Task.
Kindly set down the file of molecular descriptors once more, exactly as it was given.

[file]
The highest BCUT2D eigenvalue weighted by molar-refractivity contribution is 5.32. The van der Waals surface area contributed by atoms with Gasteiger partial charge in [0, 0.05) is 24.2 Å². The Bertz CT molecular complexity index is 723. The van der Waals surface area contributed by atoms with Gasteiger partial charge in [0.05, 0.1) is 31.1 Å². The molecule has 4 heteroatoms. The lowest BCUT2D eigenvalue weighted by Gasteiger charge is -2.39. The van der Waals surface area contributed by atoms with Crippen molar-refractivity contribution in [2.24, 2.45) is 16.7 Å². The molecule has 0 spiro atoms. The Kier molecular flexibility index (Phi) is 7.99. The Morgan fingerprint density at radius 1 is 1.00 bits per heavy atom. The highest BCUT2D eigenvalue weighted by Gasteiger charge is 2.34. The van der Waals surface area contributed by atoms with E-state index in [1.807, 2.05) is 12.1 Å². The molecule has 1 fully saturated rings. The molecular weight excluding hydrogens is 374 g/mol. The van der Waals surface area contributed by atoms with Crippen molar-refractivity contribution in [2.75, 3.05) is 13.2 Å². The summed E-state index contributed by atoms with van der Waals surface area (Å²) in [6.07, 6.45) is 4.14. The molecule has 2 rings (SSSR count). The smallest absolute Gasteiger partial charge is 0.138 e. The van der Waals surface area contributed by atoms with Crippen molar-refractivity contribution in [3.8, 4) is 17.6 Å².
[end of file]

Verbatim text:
The highest BCUT2D eigenvalue weighted by molar-refractivity contribution is 5.32. The van der Waals surface area contributed by atoms with Gasteiger partial charge in [0, 0.05) is 24.2 Å². The Bertz CT molecular complexity index is 723. The van der Waals surface area contributed by atoms with Gasteiger partial charge in [0.05, 0.1) is 31.1 Å². The molecule has 4 heteroatoms. The lowest BCUT2D eigenvalue weighted by Gasteiger charge is -2.39. The van der Waals surface area contributed by atoms with Crippen molar-refractivity contribution in [2.24, 2.45) is 16.7 Å². The molecule has 0 spiro atoms. The Kier molecular flexibility index (Phi) is 7.99. The Morgan fingerprint density at radius 1 is 1.00 bits per heavy atom. The highest BCUT2D eigenvalue weighted by Gasteiger charge is 2.34. The van der Waals surface area contributed by atoms with E-state index in [1.807, 2.05) is 12.1 Å². The molecule has 1 fully saturated rings. The molecular weight excluding hydrogens is 374 g/mol. The van der Waals surface area contributed by atoms with Crippen molar-refractivity contribution in [2.75, 3.05) is 13.2 Å². The summed E-state index contributed by atoms with van der Waals surface area (Å²) in [6.07, 6.45) is 4.14. The molecule has 2 rings (SSSR count). The smallest absolute Gasteiger partial charge is 0.138 e. The van der Waals surface area contributed by atoms with Crippen molar-refractivity contribution in [3.8, 4) is 17.6 Å².